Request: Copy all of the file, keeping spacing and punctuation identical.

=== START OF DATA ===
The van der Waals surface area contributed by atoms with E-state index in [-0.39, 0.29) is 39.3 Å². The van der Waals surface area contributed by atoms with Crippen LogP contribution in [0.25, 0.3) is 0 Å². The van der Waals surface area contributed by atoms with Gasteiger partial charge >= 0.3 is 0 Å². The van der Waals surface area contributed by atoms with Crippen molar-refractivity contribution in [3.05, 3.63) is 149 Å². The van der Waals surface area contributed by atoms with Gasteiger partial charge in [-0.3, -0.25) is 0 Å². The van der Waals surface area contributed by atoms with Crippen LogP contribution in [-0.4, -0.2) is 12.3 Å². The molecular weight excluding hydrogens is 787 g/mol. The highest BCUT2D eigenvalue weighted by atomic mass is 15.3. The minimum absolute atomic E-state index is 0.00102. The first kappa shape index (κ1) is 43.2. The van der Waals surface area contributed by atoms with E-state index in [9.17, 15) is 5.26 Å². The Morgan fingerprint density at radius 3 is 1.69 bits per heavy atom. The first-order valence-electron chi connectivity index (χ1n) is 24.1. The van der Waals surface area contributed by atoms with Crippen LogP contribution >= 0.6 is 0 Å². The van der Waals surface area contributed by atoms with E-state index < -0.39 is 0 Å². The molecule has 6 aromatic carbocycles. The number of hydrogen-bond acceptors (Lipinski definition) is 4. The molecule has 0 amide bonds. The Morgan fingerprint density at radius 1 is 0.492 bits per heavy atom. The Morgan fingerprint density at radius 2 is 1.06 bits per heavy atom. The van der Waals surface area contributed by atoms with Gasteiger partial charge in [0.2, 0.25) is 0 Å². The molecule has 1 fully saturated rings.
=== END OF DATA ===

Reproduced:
The van der Waals surface area contributed by atoms with E-state index in [-0.39, 0.29) is 39.3 Å². The van der Waals surface area contributed by atoms with Crippen LogP contribution in [0.25, 0.3) is 0 Å². The van der Waals surface area contributed by atoms with Gasteiger partial charge >= 0.3 is 0 Å². The van der Waals surface area contributed by atoms with Crippen molar-refractivity contribution in [3.05, 3.63) is 149 Å². The van der Waals surface area contributed by atoms with Gasteiger partial charge in [-0.3, -0.25) is 0 Å². The van der Waals surface area contributed by atoms with Crippen LogP contribution in [-0.4, -0.2) is 12.3 Å². The molecular weight excluding hydrogens is 787 g/mol. The highest BCUT2D eigenvalue weighted by atomic mass is 15.3. The minimum absolute atomic E-state index is 0.00102. The first kappa shape index (κ1) is 43.2. The van der Waals surface area contributed by atoms with E-state index in [9.17, 15) is 5.26 Å². The Morgan fingerprint density at radius 3 is 1.69 bits per heavy atom. The first-order valence-electron chi connectivity index (χ1n) is 24.1. The van der Waals surface area contributed by atoms with Crippen LogP contribution >= 0.6 is 0 Å². The van der Waals surface area contributed by atoms with E-state index < -0.39 is 0 Å². The molecule has 6 aromatic carbocycles. The number of hydrogen-bond acceptors (Lipinski definition) is 4. The molecule has 0 amide bonds. The Morgan fingerprint density at radius 1 is 0.492 bits per heavy atom. The Morgan fingerprint density at radius 2 is 1.06 bits per heavy atom. The van der Waals surface area contributed by atoms with Gasteiger partial charge in [0.2, 0.25) is 0 Å². The molecule has 1 fully saturated rings.